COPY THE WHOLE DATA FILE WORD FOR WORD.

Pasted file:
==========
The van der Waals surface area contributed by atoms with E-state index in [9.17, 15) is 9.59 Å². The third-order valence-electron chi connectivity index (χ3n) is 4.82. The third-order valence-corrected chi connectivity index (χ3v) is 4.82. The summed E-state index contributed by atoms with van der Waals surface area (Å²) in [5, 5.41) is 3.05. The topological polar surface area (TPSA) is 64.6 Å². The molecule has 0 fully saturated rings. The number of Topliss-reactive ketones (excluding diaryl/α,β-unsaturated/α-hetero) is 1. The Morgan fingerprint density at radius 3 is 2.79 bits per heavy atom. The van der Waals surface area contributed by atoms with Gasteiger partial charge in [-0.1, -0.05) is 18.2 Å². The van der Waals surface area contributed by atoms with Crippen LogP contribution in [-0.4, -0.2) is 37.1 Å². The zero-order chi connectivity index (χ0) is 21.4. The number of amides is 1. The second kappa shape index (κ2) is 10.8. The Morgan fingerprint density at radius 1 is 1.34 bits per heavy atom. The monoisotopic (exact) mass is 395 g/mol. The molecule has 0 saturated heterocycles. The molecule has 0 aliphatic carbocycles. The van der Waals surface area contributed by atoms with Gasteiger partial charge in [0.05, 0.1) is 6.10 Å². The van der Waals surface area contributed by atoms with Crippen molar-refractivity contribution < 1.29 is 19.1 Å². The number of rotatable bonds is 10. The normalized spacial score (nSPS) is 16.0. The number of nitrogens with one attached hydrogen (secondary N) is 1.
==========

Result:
The van der Waals surface area contributed by atoms with E-state index in [9.17, 15) is 9.59 Å². The third-order valence-electron chi connectivity index (χ3n) is 4.82. The third-order valence-corrected chi connectivity index (χ3v) is 4.82. The summed E-state index contributed by atoms with van der Waals surface area (Å²) in [5, 5.41) is 3.05. The topological polar surface area (TPSA) is 64.6 Å². The molecule has 0 fully saturated rings. The number of Topliss-reactive ketones (excluding diaryl/α,β-unsaturated/α-hetero) is 1. The Morgan fingerprint density at radius 3 is 2.79 bits per heavy atom. The van der Waals surface area contributed by atoms with Gasteiger partial charge in [-0.1, -0.05) is 18.2 Å². The van der Waals surface area contributed by atoms with Crippen LogP contribution in [-0.4, -0.2) is 37.1 Å². The zero-order chi connectivity index (χ0) is 21.4. The number of amides is 1. The second kappa shape index (κ2) is 10.8. The Morgan fingerprint density at radius 1 is 1.34 bits per heavy atom. The monoisotopic (exact) mass is 395 g/mol. The molecule has 0 saturated heterocycles. The molecule has 0 aliphatic carbocycles. The van der Waals surface area contributed by atoms with Gasteiger partial charge in [0.05, 0.1) is 6.10 Å². The van der Waals surface area contributed by atoms with Crippen molar-refractivity contribution < 1.29 is 19.1 Å². The number of rotatable bonds is 10. The normalized spacial score (nSPS) is 16.0. The number of nitrogens with one attached hydrogen (secondary N) is 1.